What is Object Storage?
Object storage is relatively new when compared with more traditional storage systems such as file or block storage. So, what is object storage, exactly? In short, it is storage for unstructured data that eliminates the scaling limitations of traditional file storage. Limitless scale is the reason that object storage is the storage of the cloud. All of the major public cloud services, including Amazon, Google and Microsoft, employ object storage as their primary storage.
This is part of an extensive series of guides about data security.
In this article:
- Object Storage Definition
- Object Storage Architecture: How Does It Work?
- Object Storage Benefits
- Object Storage Use Cases
- Selecting the Best Object-Based Storage Solution
Object Storage Definition
Object storage is a technology that manages data as objects. All data is stored in one large repository which may be distributed across multiple physical storage devices, instead of being divided into files or folders.
It is easier to understand object-based storage when you compare it to more traditional forms of storage – file and block storage.
File storage stores data in folders. This method, also known as hierarchical storage, simulates how paper documents are stored. When data needs to be accessed, a computer system must look for it using its path in the folder structure.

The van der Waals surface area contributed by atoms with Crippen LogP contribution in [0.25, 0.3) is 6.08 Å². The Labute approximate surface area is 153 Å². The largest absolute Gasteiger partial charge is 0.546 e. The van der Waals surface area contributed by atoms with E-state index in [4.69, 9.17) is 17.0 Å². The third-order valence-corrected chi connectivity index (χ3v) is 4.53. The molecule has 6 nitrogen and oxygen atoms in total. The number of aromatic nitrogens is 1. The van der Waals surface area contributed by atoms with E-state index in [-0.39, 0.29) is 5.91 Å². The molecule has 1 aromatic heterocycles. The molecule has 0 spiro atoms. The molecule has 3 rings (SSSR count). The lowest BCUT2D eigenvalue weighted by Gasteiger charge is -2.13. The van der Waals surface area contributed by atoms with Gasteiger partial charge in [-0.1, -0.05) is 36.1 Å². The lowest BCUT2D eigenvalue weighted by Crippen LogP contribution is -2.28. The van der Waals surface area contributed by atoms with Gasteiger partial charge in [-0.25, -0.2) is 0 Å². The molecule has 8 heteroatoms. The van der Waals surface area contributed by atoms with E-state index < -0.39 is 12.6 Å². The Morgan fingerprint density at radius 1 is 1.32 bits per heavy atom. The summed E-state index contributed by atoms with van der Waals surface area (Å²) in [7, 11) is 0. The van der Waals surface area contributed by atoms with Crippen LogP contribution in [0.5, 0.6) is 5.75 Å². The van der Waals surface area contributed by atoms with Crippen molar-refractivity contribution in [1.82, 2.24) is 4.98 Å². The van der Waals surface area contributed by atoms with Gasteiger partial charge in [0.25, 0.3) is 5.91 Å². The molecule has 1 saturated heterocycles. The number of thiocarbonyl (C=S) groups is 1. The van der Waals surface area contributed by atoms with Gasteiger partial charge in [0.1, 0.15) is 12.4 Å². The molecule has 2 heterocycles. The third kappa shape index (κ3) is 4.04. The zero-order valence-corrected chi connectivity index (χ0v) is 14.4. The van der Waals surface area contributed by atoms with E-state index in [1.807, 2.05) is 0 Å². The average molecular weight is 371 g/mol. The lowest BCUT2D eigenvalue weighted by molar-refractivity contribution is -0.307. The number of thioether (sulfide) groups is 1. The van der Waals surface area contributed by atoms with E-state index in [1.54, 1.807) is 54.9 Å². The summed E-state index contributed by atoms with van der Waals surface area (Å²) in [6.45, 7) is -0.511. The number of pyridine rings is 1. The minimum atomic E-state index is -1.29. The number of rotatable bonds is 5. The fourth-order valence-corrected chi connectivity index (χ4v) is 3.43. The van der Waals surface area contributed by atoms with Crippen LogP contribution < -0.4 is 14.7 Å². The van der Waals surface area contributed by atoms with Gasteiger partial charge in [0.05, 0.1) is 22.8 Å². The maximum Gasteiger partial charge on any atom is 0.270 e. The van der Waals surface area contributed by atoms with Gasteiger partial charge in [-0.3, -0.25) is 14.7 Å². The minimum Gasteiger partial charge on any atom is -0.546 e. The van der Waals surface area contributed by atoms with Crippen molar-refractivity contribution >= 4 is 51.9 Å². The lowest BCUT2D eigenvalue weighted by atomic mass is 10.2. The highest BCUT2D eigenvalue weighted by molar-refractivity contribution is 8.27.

File storage uses TCP/IP as its transport, and devices typically use the NFS protocol in Linux and SMB in Windows.
Block storage splits a file into separate data blocks, and stores each of these blocks as a separate data unit. Each block has an address, and so the storage system can find data without needing a path to a folder. This also allows data to be split into smaller pieces and stored in a distributed manner. Whenever a file is accessed, the storage system software assembles the file from the required blocks.
Block storage uses FC or iSCSI for transport, and devices operate as direct attached storage or via a storage area network (SAN).
In object storage systems, data blocks that make up a file or “object”, together with its metadata, are all kept together. Extra metadata is added to each object, which makes it possible to access data with no hierarchy. All objects are placed in a unified address space. In order to find an object, users provide a unique ID.
Object-based storage uses TCP/IP as its transport, and devices communicate using HTTP and REST APIs.
Metadata is an important part of object storage technology. Metadata is determined by the user, and allows flexible analysis and retrieval of the data in a storage pool, based on its function and characteristics.
The main advantage of object storage is that you can group devices into large storage pools, and distribute those pools across multiple locations. This not only allows unlimited scale, but also improves resilience and high availability of the data.
Object Storage Architecture: How Does It Work?